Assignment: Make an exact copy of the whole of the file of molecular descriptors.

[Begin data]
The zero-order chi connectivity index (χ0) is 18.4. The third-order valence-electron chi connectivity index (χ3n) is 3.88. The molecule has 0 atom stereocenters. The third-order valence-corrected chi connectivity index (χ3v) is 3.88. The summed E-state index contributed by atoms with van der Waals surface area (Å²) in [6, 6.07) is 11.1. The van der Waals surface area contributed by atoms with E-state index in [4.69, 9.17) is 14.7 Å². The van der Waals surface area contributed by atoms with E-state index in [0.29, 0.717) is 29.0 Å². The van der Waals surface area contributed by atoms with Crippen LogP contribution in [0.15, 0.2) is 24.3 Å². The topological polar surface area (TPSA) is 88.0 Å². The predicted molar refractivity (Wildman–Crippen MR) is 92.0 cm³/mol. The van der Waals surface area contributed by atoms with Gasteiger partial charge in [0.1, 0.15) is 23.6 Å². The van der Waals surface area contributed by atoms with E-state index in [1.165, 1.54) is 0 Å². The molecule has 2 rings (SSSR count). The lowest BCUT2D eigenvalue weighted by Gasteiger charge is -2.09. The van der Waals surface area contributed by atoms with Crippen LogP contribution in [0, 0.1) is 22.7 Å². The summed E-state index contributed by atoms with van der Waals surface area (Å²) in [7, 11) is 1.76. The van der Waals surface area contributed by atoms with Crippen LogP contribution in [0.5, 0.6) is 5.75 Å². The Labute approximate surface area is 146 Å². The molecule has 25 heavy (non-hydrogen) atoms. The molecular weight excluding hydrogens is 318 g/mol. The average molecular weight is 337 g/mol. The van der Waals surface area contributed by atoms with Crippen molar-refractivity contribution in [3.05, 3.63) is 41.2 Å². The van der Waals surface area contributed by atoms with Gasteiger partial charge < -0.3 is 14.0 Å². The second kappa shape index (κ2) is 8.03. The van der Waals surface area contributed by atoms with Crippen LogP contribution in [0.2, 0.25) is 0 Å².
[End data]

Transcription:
The zero-order chi connectivity index (χ0) is 18.4. The third-order valence-electron chi connectivity index (χ3n) is 3.88. The molecule has 0 atom stereocenters. The third-order valence-corrected chi connectivity index (χ3v) is 3.88. The summed E-state index contributed by atoms with van der Waals surface area (Å²) in [6, 6.07) is 11.1. The van der Waals surface area contributed by atoms with E-state index in [4.69, 9.17) is 14.7 Å². The van der Waals surface area contributed by atoms with E-state index in [0.29, 0.717) is 29.0 Å². The van der Waals surface area contributed by atoms with Crippen LogP contribution in [0.15, 0.2) is 24.3 Å². The topological polar surface area (TPSA) is 88.0 Å². The predicted molar refractivity (Wildman–Crippen MR) is 92.0 cm³/mol. The van der Waals surface area contributed by atoms with Gasteiger partial charge in [0.1, 0.15) is 23.6 Å². The van der Waals surface area contributed by atoms with E-state index in [1.165, 1.54) is 0 Å². The molecule has 2 rings (SSSR count). The lowest BCUT2D eigenvalue weighted by Gasteiger charge is -2.09. The van der Waals surface area contributed by atoms with Crippen LogP contribution in [0, 0.1) is 22.7 Å². The summed E-state index contributed by atoms with van der Waals surface area (Å²) in [7, 11) is 1.76. The van der Waals surface area contributed by atoms with Crippen LogP contribution in [0.5, 0.6) is 5.75 Å². The Labute approximate surface area is 146 Å². The molecule has 25 heavy (non-hydrogen) atoms. The molecular weight excluding hydrogens is 318 g/mol. The average molecular weight is 337 g/mol. The van der Waals surface area contributed by atoms with Crippen molar-refractivity contribution in [3.05, 3.63) is 41.2 Å². The van der Waals surface area contributed by atoms with Gasteiger partial charge < -0.3 is 14.0 Å². The second kappa shape index (κ2) is 8.03. The van der Waals surface area contributed by atoms with Crippen LogP contribution in [0.2, 0.25) is 0 Å².